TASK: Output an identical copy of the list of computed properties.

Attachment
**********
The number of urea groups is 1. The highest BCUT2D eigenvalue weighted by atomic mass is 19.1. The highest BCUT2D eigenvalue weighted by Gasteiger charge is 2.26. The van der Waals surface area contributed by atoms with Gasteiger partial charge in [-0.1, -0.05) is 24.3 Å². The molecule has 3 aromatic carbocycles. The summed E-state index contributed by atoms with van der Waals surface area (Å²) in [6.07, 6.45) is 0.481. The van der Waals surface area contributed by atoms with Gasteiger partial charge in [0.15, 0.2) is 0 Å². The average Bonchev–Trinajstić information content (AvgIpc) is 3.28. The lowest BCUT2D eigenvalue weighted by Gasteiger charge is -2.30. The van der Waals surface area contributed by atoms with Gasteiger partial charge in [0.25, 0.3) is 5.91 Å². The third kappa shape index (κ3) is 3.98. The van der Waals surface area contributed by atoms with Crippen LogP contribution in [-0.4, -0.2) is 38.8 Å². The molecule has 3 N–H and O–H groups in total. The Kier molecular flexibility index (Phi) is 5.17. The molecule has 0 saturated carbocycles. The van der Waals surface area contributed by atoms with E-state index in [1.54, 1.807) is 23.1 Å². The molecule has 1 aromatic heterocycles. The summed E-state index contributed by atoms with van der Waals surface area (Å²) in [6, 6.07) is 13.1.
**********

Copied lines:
The number of urea groups is 1. The highest BCUT2D eigenvalue weighted by atomic mass is 19.1. The highest BCUT2D eigenvalue weighted by Gasteiger charge is 2.26. The van der Waals surface area contributed by atoms with Gasteiger partial charge in [-0.1, -0.05) is 24.3 Å². The molecule has 3 aromatic carbocycles. The summed E-state index contributed by atoms with van der Waals surface area (Å²) in [6.07, 6.45) is 0.481. The van der Waals surface area contributed by atoms with Gasteiger partial charge in [0.15, 0.2) is 0 Å². The average Bonchev–Trinajstić information content (AvgIpc) is 3.28. The lowest BCUT2D eigenvalue weighted by Gasteiger charge is -2.30. The van der Waals surface area contributed by atoms with Gasteiger partial charge in [0.25, 0.3) is 5.91 Å². The third kappa shape index (κ3) is 3.98. The van der Waals surface area contributed by atoms with Crippen LogP contribution in [-0.4, -0.2) is 38.8 Å². The molecule has 3 N–H and O–H groups in total. The Kier molecular flexibility index (Phi) is 5.17. The molecule has 0 saturated carbocycles. The van der Waals surface area contributed by atoms with E-state index in [1.54, 1.807) is 23.1 Å². The molecule has 1 aromatic heterocycles. The summed E-state index contributed by atoms with van der Waals surface area (Å²) in [6, 6.07) is 13.1.